Sovereign AI: an opportunity for uniquely SA-powered artificial intelligence

Nvidia CEO Jensen Huang revealed that his company has built capabilities to enable sovereign AI. File image

Nvidia CEO Jensen Huang revealed that his company has built capabilities to enable sovereign AI. File image

Published Feb 27, 2024


ChatGPT got most people excited about artificial intelligence (AI). Although AI has been with us for some time, recent developments have increased its adoption.

Before then, and through this era of AI euphoria, I’ve been concerned about what it means for countries with limited AI capabilities.

The concern has been mainly around the extent to which countries could retain data sovereignty.

In simple terms, how can countries use AI without the need to hand over their data to countries that are leading in the AI race?

Recently, it was encouraging to learn from the man of the moment, Nvidia CEO Jensen Huang, that his company has built capabilities to enable sovereign AI.

It encompasses a nation’s approach to harnessing AI for its socio-economic, cultural, and geopolitical context.

Essentially, it stands in contrast with corporate-controlled AI, which is developed and deployed less in any nation-state’s interest and more to generate profits and gain market share.

Several countries, including Japan, Canada and France, are already establishing their sovereign AI systems.

The push for sovereign AI implies a shift towards more localised and customised AI development, where AI systems are specifically designed to meet the cultural, linguistic, and regulatory requirements of individual countries. In the same way that we see smartphone companies locating AI within a device instead of a cloud option, according to Huang, we are beginning to see countries also taking the same approach in the form of sovereign AI.

This capability, which is enabled by Nvidia, presents an opportunity for African countries to build their own AI systems without handing over their data to more powerful countries.

This is a positive development in the tech world.

Most technological advancements often necessitate a reliance on countries that build the infrastructure, which then compromises the position of developing countries.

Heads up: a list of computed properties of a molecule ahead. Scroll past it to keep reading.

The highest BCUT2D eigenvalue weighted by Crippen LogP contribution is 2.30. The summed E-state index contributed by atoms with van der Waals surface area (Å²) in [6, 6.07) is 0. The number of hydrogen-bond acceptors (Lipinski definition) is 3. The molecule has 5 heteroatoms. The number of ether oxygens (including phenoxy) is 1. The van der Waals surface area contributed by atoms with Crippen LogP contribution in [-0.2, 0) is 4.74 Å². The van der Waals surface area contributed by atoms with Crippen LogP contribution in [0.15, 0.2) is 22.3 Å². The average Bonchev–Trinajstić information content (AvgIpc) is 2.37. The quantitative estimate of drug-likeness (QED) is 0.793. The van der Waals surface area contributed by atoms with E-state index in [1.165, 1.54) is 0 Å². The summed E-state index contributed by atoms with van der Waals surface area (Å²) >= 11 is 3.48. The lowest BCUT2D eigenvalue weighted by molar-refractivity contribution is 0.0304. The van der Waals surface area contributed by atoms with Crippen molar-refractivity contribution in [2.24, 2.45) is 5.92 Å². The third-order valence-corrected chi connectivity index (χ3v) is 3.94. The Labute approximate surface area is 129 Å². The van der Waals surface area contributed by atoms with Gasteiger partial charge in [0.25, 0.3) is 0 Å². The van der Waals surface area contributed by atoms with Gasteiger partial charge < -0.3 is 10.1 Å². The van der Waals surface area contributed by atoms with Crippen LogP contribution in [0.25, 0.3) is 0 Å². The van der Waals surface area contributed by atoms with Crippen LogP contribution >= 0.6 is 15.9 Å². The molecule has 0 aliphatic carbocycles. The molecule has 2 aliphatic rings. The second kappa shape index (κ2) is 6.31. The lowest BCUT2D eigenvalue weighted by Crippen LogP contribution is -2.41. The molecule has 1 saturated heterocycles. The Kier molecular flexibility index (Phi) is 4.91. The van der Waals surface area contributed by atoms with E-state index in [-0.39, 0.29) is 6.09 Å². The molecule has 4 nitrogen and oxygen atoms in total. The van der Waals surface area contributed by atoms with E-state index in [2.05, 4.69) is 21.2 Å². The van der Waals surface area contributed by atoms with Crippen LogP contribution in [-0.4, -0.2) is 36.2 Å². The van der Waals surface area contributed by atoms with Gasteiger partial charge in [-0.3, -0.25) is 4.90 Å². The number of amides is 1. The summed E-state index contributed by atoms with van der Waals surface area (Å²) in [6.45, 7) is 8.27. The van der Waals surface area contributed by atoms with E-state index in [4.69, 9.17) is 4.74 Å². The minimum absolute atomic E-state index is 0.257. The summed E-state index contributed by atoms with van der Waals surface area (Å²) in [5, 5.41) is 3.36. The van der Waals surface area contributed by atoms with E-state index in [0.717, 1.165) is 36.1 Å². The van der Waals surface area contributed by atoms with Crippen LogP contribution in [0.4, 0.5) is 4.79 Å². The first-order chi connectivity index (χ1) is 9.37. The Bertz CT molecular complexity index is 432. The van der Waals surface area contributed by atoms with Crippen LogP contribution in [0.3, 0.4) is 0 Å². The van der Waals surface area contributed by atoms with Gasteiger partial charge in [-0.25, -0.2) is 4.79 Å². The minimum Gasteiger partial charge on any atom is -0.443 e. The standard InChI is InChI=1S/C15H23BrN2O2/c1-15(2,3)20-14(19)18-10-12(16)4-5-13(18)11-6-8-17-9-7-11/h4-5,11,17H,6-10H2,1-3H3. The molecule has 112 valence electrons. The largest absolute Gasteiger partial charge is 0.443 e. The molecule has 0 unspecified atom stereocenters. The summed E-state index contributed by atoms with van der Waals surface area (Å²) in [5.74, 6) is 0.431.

This move by Nvidia addresses a concern that has always been there about data sovereignty. Lack of data sovereignty up to now has weakened African countries and rendered them tech slaves to those that develop software and hardware.

Sovereign AI by Nvidia presents a major opportunity for African countries. Now countries within the continent can develop unique technology solutions.

The uniqueness of their technology solutions will be driven mainly by their unique data. Each country from a data perspective has something that another country does not have.

This will allow country-specific AI solutions and level the playing field. If embraced, this is a moment that could propel South Africa in the AI race. Challenges faced by South Africa as well as innovation projects could enable AI solutions that could be useful elsewhere.

Think of the Aids challenge in South Africa. It has enabled the country to embark on advanced Aids research to address the challenge. The data that comes out of such work could enable the country to buIld health AI solutions that could assist others in dealing with the Aids challenge.

The data of the crime challenge, although not unique to South Africa, could be used to build AI tools to assist other countries to prevent similar challenges. The more unique the countries circumstances, the more it will be able to use sovereign AI to its advantage.

Each country now can develop an AI road map into the future and ensure that it has a seat at the AI table. The time is now for countries to also be excited about AI.

Wesley Diphoko has been spearheading FastCompany magazine in South Africa and documenting the African innovation story. He is passionate about enabling townships to use technology for advancement. Follow him via @X: @WesleyDiphoko.

Wesley Diphoko. Picture: David Ritchie Independent Newspapers.